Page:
On Friday, February 13, the IRS issued Rev. Proc. 2015-20, effective for tax years beginning on or after January 1, 2014, providing a "small business exception" for taxpayers to adopt the tangible property regulations without filing Form 3115, Application for Change in Accounting Method, if certain conditions are met.
Note: Taxpayers who utilize the small business exception forgo certain benefits that are only available to taxpayers who file Form 3115 for their first tax year beginning on or after January 1, 2014. The decision regarding whether to apply the small business exception or file Form 3115 must be made before your 2014 income tax return is filed. Below are reasons to consider filing Form 3115 before choosing the appropriate method of compliance.
What Activities Qualify For The Small Business Exception?
Each separate and distinct trade or business, meaning the activity qualifies for its own methods of accounting, qualifies for the small business exception if at least one of the following conditions is met:
- The activity has total assets of less than $10 million as of the first day of the taxpayer’s first tax year beginning on or after January 1, 2014.
- Average annual gross receipts of $10 million or less for the prior three taxable years.
For the determination that an activity qualifies for its own methods of accounting, the most important requirement is that the activity maintains a complete and separable set of books and records.
What To Do:
The taxpayer can chose to employ the small business exception and apply the tangible property regulations prospectively on a cut-off basis. There are no required forms or statements to do this. It is done by not filing a Form 3115 for the tangible property regulations and applying the tangible property regulations accounting methods on current and future returns. If this is done, no forms related to the tangible property regulations can be filed by the taxpayer and no 481(a) adjustment is allowed related to amounts paid or incurred prior to January 1, 2014. The taxpayer continues to be eligible to make any of the tangible property regulation elections and should make any beneficial elections annually.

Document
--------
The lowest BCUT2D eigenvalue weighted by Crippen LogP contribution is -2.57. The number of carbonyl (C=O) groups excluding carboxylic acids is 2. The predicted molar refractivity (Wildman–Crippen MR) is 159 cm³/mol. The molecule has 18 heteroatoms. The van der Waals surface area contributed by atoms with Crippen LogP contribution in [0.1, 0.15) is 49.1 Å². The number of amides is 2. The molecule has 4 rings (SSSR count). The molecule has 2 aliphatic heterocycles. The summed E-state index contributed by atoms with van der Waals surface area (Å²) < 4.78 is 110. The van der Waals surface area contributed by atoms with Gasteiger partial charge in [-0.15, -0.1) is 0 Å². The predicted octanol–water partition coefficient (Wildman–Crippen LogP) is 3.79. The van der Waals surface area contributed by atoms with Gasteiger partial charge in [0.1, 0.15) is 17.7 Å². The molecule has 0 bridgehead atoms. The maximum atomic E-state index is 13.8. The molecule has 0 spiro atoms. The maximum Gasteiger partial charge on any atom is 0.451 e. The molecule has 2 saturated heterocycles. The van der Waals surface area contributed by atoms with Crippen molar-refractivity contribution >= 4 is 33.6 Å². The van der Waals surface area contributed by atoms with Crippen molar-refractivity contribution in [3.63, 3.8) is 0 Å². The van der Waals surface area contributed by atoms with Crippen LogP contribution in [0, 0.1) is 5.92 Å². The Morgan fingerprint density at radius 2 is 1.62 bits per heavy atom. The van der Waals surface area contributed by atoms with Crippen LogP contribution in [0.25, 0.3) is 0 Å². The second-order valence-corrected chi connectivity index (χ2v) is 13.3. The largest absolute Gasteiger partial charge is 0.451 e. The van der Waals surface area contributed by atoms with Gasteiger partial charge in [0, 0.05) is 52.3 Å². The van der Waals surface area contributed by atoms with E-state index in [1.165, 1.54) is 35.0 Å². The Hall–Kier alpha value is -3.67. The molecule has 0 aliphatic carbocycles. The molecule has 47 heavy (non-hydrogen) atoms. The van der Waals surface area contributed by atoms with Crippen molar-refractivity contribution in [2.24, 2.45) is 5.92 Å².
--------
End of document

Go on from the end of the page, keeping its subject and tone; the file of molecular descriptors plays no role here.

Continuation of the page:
Where it is determined that there is a benefit to filing Form 3115, the taxpayer should file the applicable forms for the first tax year beginning on or after January 1, 2014 to adopt the tangible property regulations to change impermissible methods and adopt the desired methods.
For each activity that does not qualify for the small business exception, the taxpayer should file the applicable Form 3115 for the first tax year beginning on or after January 1, 2014 to adopt the tangible property regulations to change impermissible methods and adopt the desired methods.
Note: A taxpayer can have some separate and distinct trade or business activities that qualify for the small business exception and others which do not. That would mean Form 3115 would only be required for activities that do not qualify and the taxpayer can still apply the small business exception for the other activities.
Reasons To Consider Filing Form 3115 Even If An Activity Qualifies For The Small Business Exception:
- Only through filing Form 3115 does the taxpayer qualify for audit protection for the accounting methods being changed. This is important if there would be positive 481(a) adjustments based upon prior year activity.
- If the small business exception is used by the taxpayer, no Form 3115 can be filed under the tangible property regulations and no 481(a) adjustment is allowable for amounts paid or incurred prior to January 1, 2014. That means no:
- 481(a) deduction for prior year partial asset disposals
- 481(a) deduction for items previously capitalized that would qualify to be expensed under restoration, adaption, betterment, and improvement (RABI) rules
- 481(a) deduction for change from impermissible to permissible depreciation method with waived scope limitations
- Ability to correct UNICAP concurrently
- Outside of filing Form 3115 for the tangible property regulations, there is no clear method for a taxpayer to define unit of property.